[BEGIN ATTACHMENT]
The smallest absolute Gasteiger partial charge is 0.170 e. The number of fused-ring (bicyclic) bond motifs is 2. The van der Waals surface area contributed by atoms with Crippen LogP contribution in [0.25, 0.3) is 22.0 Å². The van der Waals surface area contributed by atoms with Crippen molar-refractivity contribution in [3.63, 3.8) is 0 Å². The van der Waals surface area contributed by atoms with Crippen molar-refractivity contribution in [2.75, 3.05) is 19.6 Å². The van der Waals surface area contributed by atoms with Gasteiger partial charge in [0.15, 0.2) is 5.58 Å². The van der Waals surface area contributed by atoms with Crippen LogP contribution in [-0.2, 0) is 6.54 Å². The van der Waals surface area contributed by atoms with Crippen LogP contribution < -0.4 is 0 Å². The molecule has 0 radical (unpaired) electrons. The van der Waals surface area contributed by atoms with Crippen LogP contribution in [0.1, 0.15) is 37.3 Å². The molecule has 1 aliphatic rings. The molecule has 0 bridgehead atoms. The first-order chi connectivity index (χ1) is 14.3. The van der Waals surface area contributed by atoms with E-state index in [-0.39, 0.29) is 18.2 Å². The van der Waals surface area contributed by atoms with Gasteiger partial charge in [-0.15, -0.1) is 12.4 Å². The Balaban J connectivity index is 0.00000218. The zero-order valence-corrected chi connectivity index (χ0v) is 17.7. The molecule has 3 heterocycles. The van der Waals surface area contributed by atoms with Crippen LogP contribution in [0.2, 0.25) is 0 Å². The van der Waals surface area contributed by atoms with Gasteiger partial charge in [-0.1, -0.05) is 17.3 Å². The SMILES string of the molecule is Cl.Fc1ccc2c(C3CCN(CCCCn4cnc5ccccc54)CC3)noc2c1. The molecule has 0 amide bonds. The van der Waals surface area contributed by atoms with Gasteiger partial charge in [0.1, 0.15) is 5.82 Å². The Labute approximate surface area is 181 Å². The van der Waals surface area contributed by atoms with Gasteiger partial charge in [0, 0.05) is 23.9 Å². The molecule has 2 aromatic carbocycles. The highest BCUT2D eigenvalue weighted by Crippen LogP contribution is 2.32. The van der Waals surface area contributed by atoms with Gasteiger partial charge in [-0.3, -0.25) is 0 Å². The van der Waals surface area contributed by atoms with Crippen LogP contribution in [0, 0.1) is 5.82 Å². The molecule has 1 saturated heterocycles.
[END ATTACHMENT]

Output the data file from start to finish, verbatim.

The smallest absolute Gasteiger partial charge is 0.170 e. The number of fused-ring (bicyclic) bond motifs is 2. The van der Waals surface area contributed by atoms with Crippen LogP contribution in [0.25, 0.3) is 22.0 Å². The van der Waals surface area contributed by atoms with Crippen molar-refractivity contribution in [3.63, 3.8) is 0 Å². The van der Waals surface area contributed by atoms with Crippen molar-refractivity contribution in [2.75, 3.05) is 19.6 Å². The van der Waals surface area contributed by atoms with Gasteiger partial charge in [0.15, 0.2) is 5.58 Å². The van der Waals surface area contributed by atoms with Crippen LogP contribution in [-0.2, 0) is 6.54 Å². The van der Waals surface area contributed by atoms with Crippen LogP contribution < -0.4 is 0 Å². The molecule has 0 radical (unpaired) electrons. The van der Waals surface area contributed by atoms with Crippen LogP contribution in [0.1, 0.15) is 37.3 Å². The molecule has 1 aliphatic rings. The molecule has 0 bridgehead atoms. The first-order chi connectivity index (χ1) is 14.3. The van der Waals surface area contributed by atoms with E-state index in [-0.39, 0.29) is 18.2 Å². The van der Waals surface area contributed by atoms with Gasteiger partial charge in [-0.15, -0.1) is 12.4 Å². The Balaban J connectivity index is 0.00000218. The zero-order valence-corrected chi connectivity index (χ0v) is 17.7. The molecule has 3 heterocycles. The van der Waals surface area contributed by atoms with Crippen LogP contribution in [0.2, 0.25) is 0 Å². The van der Waals surface area contributed by atoms with Gasteiger partial charge in [-0.1, -0.05) is 17.3 Å². The SMILES string of the molecule is Cl.Fc1ccc2c(C3CCN(CCCCn4cnc5ccccc54)CC3)noc2c1. The molecule has 0 amide bonds. The van der Waals surface area contributed by atoms with Gasteiger partial charge in [0.1, 0.15) is 5.82 Å². The Labute approximate surface area is 181 Å². The van der Waals surface area contributed by atoms with Gasteiger partial charge in [0, 0.05) is 23.9 Å². The molecule has 2 aromatic carbocycles. The highest BCUT2D eigenvalue weighted by Crippen LogP contribution is 2.32. The van der Waals surface area contributed by atoms with Gasteiger partial charge in [-0.3, -0.25) is 0 Å². The van der Waals surface area contributed by atoms with Crippen LogP contribution in [0, 0.1) is 5.82 Å². The molecule has 1 saturated heterocycles.